O Say Can You See: The Greatest Patriotic Super Heroes of All-Time
In honor of the seventy-fifth anniversary of Batman, we’re doing four straight months of polls having to do with Batman, culminating with the official 75th anniversary of Batman on July 23rd. We’ve done Batman covers, Batman characters, Batman creastors and now, finally, Batman stories!
You all voted, now here are the results of what you chose as the 75 Greatest Batman Stories! Here are #35-26!
NOTE: Don’t be a jerk about creators in the comments section. If you are not a fan of a particular creator, that’s fine, but be respectful about it. No insulting creators or otherwise being a jerk about creators. I’ll be deleting any comments like that and, depending on how jerky the comment was, banning commenters.
35. “Club of Heroes” (Batman #667-669)
In this three-part mystery by Grant Morrison and J.H. Williams III, Batman is reunited with the international club of heroes (a short-lived superhero team that was introduced in a 1950s issue of Batman) to solve the seeming murder of the man who originally funded the Club of Heroes. Can Batman and a team of C-List heroes solve the murder mystery before they’re all picked off one by one?
Williams was especially impressive when he showed a flashback to the heyday of the Club (when the British hero the Knight was known as the sidekick to his father)…
and then transitioned to modern times…
34. “A Lonely Place of Dying” (Batman #440-442, The New Titans #60-61)
Marv Wolfman theorized that a reason that fans didn’t like Jason Todd was that he was in conflict with Dick Grayson, so in this storyline by Wolfman (spread out over Batman and New Titans) that introduced the third Robin, Wolfman makes sure to directly tie Tim Drake in with Dick Grayson, by having Tim figure out Dick and Bruce’s secret identities and then trying to get Dick to take over as Robin again as Batman is having troubles since Jason died…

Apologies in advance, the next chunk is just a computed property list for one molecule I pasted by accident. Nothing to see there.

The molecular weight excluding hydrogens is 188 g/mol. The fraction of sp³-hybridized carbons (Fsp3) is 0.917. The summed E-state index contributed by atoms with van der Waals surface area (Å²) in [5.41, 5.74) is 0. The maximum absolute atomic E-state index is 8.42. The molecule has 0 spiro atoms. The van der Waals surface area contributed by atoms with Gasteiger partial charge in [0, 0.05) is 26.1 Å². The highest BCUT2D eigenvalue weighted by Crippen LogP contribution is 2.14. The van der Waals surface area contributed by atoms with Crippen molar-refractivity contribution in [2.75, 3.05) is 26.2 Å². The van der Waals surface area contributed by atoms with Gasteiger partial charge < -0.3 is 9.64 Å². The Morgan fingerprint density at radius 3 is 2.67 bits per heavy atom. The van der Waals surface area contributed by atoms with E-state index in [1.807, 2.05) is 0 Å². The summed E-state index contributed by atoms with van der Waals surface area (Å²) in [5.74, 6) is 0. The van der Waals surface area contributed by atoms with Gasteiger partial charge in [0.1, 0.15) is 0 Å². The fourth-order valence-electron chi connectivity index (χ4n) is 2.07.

Jim Aparo and Tom Grummett did the art for this storyline.
33. “Year 100″ (Batman Year 100 #1-4)
In a Gotham City that is essentially a federal police state, there is little room for honest cops like Jim Gordon (grandson of the famed Commissioner Jim Gordon) but there is even less room for unexplained phenomena – after all, everyone is being constantly monitored – there is no such thing as privacy, no such thing as secrecy. That is, of course, until Batman somehow shows up on the grid. It is unclear if this is the original Batman (since it is so far in the future it certainly seems unlikely) but whatever the case, this Batman is a thorn in the side of a corrupt federal government and writer/artist Paul Pope does an amazing job showing how Batman manages to evade capture while showing how Batman (along with his pair of young helpers, including a young man known as Robin) keeps up his aura of mystery (think fake teeth to make him look demonic)…
Go to the next page for #32-29!
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